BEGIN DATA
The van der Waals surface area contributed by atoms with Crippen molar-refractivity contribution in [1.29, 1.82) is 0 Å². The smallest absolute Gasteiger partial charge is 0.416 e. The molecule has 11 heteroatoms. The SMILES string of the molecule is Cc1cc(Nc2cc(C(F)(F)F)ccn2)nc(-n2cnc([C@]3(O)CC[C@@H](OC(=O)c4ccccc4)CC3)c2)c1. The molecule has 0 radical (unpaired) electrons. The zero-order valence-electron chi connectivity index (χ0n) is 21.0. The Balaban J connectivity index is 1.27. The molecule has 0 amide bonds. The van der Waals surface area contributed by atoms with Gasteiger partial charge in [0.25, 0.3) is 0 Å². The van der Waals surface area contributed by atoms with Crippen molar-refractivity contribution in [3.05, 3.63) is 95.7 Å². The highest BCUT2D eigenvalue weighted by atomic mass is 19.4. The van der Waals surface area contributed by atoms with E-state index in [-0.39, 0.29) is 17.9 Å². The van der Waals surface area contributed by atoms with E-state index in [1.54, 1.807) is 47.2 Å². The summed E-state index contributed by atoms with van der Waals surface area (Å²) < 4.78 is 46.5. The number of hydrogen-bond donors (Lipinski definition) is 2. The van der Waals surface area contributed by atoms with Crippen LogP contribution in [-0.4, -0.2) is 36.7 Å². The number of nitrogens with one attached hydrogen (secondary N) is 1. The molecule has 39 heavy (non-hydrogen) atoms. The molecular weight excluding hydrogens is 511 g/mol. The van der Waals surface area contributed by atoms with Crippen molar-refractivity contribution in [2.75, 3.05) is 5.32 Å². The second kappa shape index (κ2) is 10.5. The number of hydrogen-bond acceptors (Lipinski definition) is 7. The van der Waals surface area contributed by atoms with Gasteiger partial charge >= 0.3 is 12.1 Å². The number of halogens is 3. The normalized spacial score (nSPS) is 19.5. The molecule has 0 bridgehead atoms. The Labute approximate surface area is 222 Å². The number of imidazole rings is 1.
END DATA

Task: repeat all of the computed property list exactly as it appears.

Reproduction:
The van der Waals surface area contributed by atoms with Crippen molar-refractivity contribution in [1.29, 1.82) is 0 Å². The smallest absolute Gasteiger partial charge is 0.416 e. The molecule has 11 heteroatoms. The SMILES string of the molecule is Cc1cc(Nc2cc(C(F)(F)F)ccn2)nc(-n2cnc([C@]3(O)CC[C@@H](OC(=O)c4ccccc4)CC3)c2)c1. The molecule has 0 radical (unpaired) electrons. The zero-order valence-electron chi connectivity index (χ0n) is 21.0. The Balaban J connectivity index is 1.27. The molecule has 0 amide bonds. The van der Waals surface area contributed by atoms with Gasteiger partial charge in [0.25, 0.3) is 0 Å². The van der Waals surface area contributed by atoms with Crippen molar-refractivity contribution in [3.05, 3.63) is 95.7 Å². The highest BCUT2D eigenvalue weighted by atomic mass is 19.4. The van der Waals surface area contributed by atoms with E-state index in [-0.39, 0.29) is 17.9 Å². The van der Waals surface area contributed by atoms with E-state index in [1.54, 1.807) is 47.2 Å². The summed E-state index contributed by atoms with van der Waals surface area (Å²) < 4.78 is 46.5. The number of hydrogen-bond donors (Lipinski definition) is 2. The van der Waals surface area contributed by atoms with Crippen LogP contribution in [-0.4, -0.2) is 36.7 Å². The number of nitrogens with one attached hydrogen (secondary N) is 1. The molecule has 39 heavy (non-hydrogen) atoms. The molecular weight excluding hydrogens is 511 g/mol. The van der Waals surface area contributed by atoms with Crippen molar-refractivity contribution in [2.75, 3.05) is 5.32 Å². The second kappa shape index (κ2) is 10.5. The number of hydrogen-bond acceptors (Lipinski definition) is 7. The van der Waals surface area contributed by atoms with Gasteiger partial charge >= 0.3 is 12.1 Å². The number of halogens is 3. The normalized spacial score (nSPS) is 19.5. The molecule has 0 bridgehead atoms. The Labute approximate surface area is 222 Å². The number of imidazole rings is 1.